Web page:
ProbablyMonsters Raises $200M, the Largest Series A in Gaming History
Seattle-based video game startup ProbablyMonsters launched from stealth mode a little less than two years ago. Although the company had been operating quietly since 2016, the news made a splash thanks in part to the fact that former Bungie CEO and president Harold Ryan was at the helm of the new company, along with a team of seasoned video game professionals.
ProbablyMonsters has grown at a rapid pace since then, and now it’s ready to announce a major milestone. On Wednesday, ProbablyMonsters revealed that it raised $200 million in a Series A funding round led by LKCM Headwater Investments. According to the company, this is the largest Series A raised to date in the gaming industry, dwarfing the $18.8 million seed funding round ProbablyMonsters announced in July of 2019.
ProbablyMonsters set out to build a different type of video game company. Instead of falling into either of the traditional video game publisher or video game studio roles, ProbablyMonsters is a vertically integrated company, where it will build and spin out in-house studios to develop games, while ProbablyMonsters itself will handle things like staffing, creative development and other aspects of managing these studios. So far the company has spun out three distinct studios, including Cauldron Studios, Firewalk Studios and an unnamed RPG studio.
When Built In spoke with Ryan in 2019, he talked about placing a special emphasis on building the right culture for the company. The video game industry is notorious for placing a lot of pressure on workers, with heavy workloads, tight deadlines and “crunch.” But ProbablyMonsters wants to break that gaming industry stereotype by placing its people first. And a portion of this Series A funding will be put toward just that — investing in people benefits.
“We raised these funds this year to fuel our long-term stability and predictability for our people benefits throughout the company. We can now provide our teams with more stable and sustainable gaming careers. This is important to me as someone who grew up in Spokane and is deeply rooted in the Pacific Northwest gaming community. The raise allows us to invest directly into our employees — to make commitments that go beyond any single game or partner and know that every job we offer is a path to a healthy long-term career,” Ryan told Built In.
He added: “Similar to our business growth, we are continually scaling up and expanding the benefits. In addition to a competitive benefits package, we’re adding additional layers like childcare, a college savings plan, and helping employees plan by providing legal and financial consultation. Not every developer thinks about their future, which is why this year we directly funded 401(k) contributions for everyone, even people who didn’t previously have a 401(k) account started. In those cases, we opened a new account in their name and put money in it.”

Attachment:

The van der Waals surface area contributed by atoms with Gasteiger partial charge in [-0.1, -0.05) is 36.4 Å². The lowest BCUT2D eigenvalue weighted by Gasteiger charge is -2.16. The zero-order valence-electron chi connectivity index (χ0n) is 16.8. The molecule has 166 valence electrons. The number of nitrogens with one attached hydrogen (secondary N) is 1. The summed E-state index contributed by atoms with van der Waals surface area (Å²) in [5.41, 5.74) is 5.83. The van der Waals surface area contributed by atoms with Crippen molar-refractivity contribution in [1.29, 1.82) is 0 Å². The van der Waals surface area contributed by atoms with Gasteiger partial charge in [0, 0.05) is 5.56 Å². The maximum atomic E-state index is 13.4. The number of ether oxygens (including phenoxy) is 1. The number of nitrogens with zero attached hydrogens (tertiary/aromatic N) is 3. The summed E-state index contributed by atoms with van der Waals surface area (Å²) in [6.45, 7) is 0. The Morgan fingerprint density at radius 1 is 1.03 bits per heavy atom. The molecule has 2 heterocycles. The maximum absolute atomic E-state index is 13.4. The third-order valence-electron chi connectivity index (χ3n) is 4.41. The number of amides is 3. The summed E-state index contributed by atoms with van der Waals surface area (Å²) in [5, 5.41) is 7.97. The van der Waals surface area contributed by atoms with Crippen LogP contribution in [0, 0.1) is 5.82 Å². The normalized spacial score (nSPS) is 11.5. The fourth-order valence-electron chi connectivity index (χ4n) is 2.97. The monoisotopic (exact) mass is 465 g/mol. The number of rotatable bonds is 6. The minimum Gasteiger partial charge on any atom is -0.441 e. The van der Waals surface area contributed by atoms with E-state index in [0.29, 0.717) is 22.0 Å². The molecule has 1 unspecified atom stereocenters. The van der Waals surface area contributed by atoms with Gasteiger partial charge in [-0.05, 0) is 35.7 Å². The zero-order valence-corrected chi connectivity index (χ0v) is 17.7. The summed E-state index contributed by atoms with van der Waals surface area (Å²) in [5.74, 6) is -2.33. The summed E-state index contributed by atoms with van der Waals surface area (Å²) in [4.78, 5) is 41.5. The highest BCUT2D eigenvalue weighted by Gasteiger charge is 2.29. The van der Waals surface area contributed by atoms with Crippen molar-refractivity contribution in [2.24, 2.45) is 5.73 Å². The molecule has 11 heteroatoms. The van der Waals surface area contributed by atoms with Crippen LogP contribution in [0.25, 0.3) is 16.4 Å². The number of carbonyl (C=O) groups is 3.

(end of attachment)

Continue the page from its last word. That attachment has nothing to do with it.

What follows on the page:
These benefits must be enticing for professionals in the gaming industry, because the ProbablyMonsters team has grown dramatically over the past few years. The company had around 150 employees a year ago, and now it sits at a headcount of over 230. The company is still actively hiring, aiming to hit 300 by the end of the year, and continue that headcount growth at a rate of 50 percent per year.
In addition to people benefits and hiring, the company plans to invest this funding in game development. All three of its studios are currently working on major projects. Firewalk is working with Sony Interactive and PlayStation to create an AAA multiplayer game. Cauldron is working on a single-player action game. And the third studio is working on a next-gen open world co-op RPG experience.
All of these games are currently in development, and have yet to be formally announced. This means ProbablyMonsters was able to raise its massive Series A without having a single game on shelves yet — a huge endorsement for the company.
“The scope of this raise, which is the largest Series A amount in our industry to date, reflects the confidence our investors have in our innovative platform for building game studios, creating original AAA IP and building the technologies that bring game developers and users together,” Ryan said. “We had excitement from institutional investors, but we have a relationship built on trust with our long-term investors who have supported our goals and see eye-to-eye with us on the importance of putting people first. Luther King Capital Management, who led this round, is an original investor, a long-time board member, and is culturally aligned to our vision.”
“The investment round is a great endorsement of what we’re doing to establish a new type of gaming company — one that’s people-first and structured around a hub and spoke model designed to allow focus on what teams do best,” he continued. “Our Monsters see the benefits of working with a company that really values creating sustainable and stable careers where they can focus on doing their best work without worrying about anything else. Developers can make games and the ProbablyMonsters team will take care of everything else.”